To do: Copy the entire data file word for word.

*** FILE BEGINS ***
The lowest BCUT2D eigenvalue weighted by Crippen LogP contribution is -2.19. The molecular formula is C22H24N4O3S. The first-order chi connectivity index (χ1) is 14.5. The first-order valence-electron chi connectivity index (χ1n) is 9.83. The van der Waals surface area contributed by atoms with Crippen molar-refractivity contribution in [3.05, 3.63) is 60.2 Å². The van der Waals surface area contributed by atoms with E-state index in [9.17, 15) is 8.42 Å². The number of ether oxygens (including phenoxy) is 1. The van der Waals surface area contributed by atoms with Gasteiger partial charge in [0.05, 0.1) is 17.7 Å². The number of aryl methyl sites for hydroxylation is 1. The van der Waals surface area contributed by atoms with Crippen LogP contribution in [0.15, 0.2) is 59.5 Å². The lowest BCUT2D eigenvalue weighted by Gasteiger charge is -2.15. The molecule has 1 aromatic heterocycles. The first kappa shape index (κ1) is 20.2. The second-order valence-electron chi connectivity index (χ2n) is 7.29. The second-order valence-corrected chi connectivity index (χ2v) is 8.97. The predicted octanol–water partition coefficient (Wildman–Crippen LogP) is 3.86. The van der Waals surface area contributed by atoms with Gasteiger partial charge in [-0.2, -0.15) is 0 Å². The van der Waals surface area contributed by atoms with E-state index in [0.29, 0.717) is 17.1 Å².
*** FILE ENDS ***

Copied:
The lowest BCUT2D eigenvalue weighted by Crippen LogP contribution is -2.19. The molecular formula is C22H24N4O3S. The first-order chi connectivity index (χ1) is 14.5. The first-order valence-electron chi connectivity index (χ1n) is 9.83. The van der Waals surface area contributed by atoms with Crippen molar-refractivity contribution in [3.05, 3.63) is 60.2 Å². The van der Waals surface area contributed by atoms with E-state index in [9.17, 15) is 8.42 Å². The number of ether oxygens (including phenoxy) is 1. The van der Waals surface area contributed by atoms with Gasteiger partial charge in [0.05, 0.1) is 17.7 Å². The number of aryl methyl sites for hydroxylation is 1. The van der Waals surface area contributed by atoms with Crippen LogP contribution in [0.15, 0.2) is 59.5 Å². The lowest BCUT2D eigenvalue weighted by Gasteiger charge is -2.15. The molecule has 1 aromatic heterocycles. The first kappa shape index (κ1) is 20.2. The second-order valence-electron chi connectivity index (χ2n) is 7.29. The second-order valence-corrected chi connectivity index (χ2v) is 8.97. The predicted octanol–water partition coefficient (Wildman–Crippen LogP) is 3.86. The van der Waals surface area contributed by atoms with Gasteiger partial charge in [-0.2, -0.15) is 0 Å². The van der Waals surface area contributed by atoms with E-state index in [0.29, 0.717) is 17.1 Å².